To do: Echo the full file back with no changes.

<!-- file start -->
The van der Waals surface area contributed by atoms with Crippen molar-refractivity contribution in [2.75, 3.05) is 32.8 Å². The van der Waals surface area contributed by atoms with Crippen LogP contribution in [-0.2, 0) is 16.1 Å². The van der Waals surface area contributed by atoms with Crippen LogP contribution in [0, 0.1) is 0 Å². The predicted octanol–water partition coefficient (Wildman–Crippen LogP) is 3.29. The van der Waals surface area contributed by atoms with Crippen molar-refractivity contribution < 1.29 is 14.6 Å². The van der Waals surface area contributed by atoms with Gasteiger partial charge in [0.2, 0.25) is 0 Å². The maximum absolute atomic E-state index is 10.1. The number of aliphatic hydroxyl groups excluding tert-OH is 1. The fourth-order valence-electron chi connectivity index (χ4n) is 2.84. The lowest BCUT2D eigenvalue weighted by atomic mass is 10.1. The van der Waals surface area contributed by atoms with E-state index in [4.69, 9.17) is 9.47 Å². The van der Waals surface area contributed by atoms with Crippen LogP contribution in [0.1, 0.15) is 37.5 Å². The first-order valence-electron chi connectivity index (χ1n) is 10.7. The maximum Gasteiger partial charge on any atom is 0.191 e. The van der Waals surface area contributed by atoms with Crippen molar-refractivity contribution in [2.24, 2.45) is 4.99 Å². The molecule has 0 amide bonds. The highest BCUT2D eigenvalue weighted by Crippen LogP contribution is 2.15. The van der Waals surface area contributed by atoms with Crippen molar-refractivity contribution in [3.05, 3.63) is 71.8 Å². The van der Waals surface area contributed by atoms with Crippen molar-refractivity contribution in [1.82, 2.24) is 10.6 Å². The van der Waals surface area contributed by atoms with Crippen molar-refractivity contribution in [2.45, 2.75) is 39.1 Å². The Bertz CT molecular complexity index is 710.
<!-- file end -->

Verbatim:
The van der Waals surface area contributed by atoms with Crippen molar-refractivity contribution in [2.75, 3.05) is 32.8 Å². The van der Waals surface area contributed by atoms with Crippen LogP contribution in [-0.2, 0) is 16.1 Å². The van der Waals surface area contributed by atoms with Crippen LogP contribution in [0, 0.1) is 0 Å². The predicted octanol–water partition coefficient (Wildman–Crippen LogP) is 3.29. The van der Waals surface area contributed by atoms with Crippen molar-refractivity contribution < 1.29 is 14.6 Å². The van der Waals surface area contributed by atoms with Gasteiger partial charge in [0.2, 0.25) is 0 Å². The maximum absolute atomic E-state index is 10.1. The number of aliphatic hydroxyl groups excluding tert-OH is 1. The fourth-order valence-electron chi connectivity index (χ4n) is 2.84. The lowest BCUT2D eigenvalue weighted by atomic mass is 10.1. The van der Waals surface area contributed by atoms with E-state index in [4.69, 9.17) is 9.47 Å². The van der Waals surface area contributed by atoms with Crippen LogP contribution in [0.1, 0.15) is 37.5 Å². The first-order valence-electron chi connectivity index (χ1n) is 10.7. The maximum Gasteiger partial charge on any atom is 0.191 e. The van der Waals surface area contributed by atoms with Crippen molar-refractivity contribution in [2.24, 2.45) is 4.99 Å². The molecule has 0 amide bonds. The highest BCUT2D eigenvalue weighted by Crippen LogP contribution is 2.15. The van der Waals surface area contributed by atoms with Crippen molar-refractivity contribution in [3.05, 3.63) is 71.8 Å². The van der Waals surface area contributed by atoms with Crippen molar-refractivity contribution in [1.82, 2.24) is 10.6 Å². The van der Waals surface area contributed by atoms with Crippen molar-refractivity contribution in [2.45, 2.75) is 39.1 Å². The Bertz CT molecular complexity index is 710.